Storytelling 101: PAO trains Soldiers to tell the Kentucky story

More than 70 UPAHRs graduate from weekend course

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By: Spc. Will Bolton, 133rd Mobile Public Affairs Detachment

Staff Sgt. Gina Vaile-Nelson, 133rd MPAD readiness non-commission officer and editor of the Bluegrass Guard magazine, teaches interview techniques to Kentucky Guard Unit Public Affairs Historian Representatives at the annual UPAHR conference on Wendell H. Ford Regional Training Center in Greenville, Ky., March 25-27.

GREENVILLE, Ky. – Like so many of their brothers and sisters in arms who come from all walks of life, attendees of the 2011 Unit Public Affairs Historian Representative conference, held March 25-27 at Wendell H. Ford Regional Training Center in Greenville, Ky., came from several of the Kentucky National Guard’s diverse units.

Aviators, artillerymen, signal Soldiers, infantrymen and even members of the Army Band spent the weekend learning how to make their fellow Soldiers famous as appointed UPAHRs.

“I didn’t really know what to expect,” said Sgt. Mary D. Henning, a military police officer stationed with the 223rd Military Police Company.  “But it turned out to be pretty educational and helpful for someone who is going to attempt to put together a unit history and help keep everything up to date.”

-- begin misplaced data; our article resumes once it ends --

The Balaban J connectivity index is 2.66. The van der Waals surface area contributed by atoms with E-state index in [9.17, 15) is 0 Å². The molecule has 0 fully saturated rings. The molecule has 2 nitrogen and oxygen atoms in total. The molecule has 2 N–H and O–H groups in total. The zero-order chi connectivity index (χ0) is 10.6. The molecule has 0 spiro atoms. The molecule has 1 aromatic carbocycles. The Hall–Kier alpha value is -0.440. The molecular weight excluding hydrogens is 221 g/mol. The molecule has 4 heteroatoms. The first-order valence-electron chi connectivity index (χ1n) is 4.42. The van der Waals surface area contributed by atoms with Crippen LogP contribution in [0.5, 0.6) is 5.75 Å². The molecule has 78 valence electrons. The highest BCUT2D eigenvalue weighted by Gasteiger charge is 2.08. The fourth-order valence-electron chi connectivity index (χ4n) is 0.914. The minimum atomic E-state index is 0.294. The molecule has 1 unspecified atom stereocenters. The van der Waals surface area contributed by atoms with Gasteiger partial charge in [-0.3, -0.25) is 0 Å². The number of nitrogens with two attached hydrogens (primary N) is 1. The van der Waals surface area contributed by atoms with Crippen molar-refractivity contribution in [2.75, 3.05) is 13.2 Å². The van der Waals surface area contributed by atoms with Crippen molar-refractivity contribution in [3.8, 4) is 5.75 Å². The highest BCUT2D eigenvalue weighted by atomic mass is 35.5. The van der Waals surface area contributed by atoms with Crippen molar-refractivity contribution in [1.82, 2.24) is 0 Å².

The purpose of the annual UPAHR conference was to train the Soldiers as subject matter experts in the world of public affairs for their units, and to provide guidelines on how to properly document their unit history.

More than 70 UPAHRs attended the conference which included a series of formal class instruction on conducting interviews, taking photographs, writing stories and submitting the information back to headquarters for dissemination.

“I thought it was excellent,” said Staff Sgt. Stephen J Baker, UPAHR for the 202nd Army Band. On drill weekends, Baker is charged with telling the story of Kentucky’s band, in addition to section leader for the saxophones.

Kentucky National Guardsmen exit a UH-60 Black Hawk helicopter after taking aerial photos of Wendell H. Ford Regional Training Center at the annual Unit Public Affairs Historian Representatives conference in Greenville, Ky., March 25-27.

“I especially liked the writing course.  There’s a specific format that they wanted submitted; without that training, I would have never known,” said Baker.

Baker and his team also learned an important lesson as Army journalists during the practical exercise that concluded the UPAHRs training. Deadlines.

“We had an issue with getting with the point of contact,” Baker said of his assigned story. “That was challenging because we didn’t get the answer by phone that we were expecting until late in the day so we were under a deadline so it made it difficult for us.”

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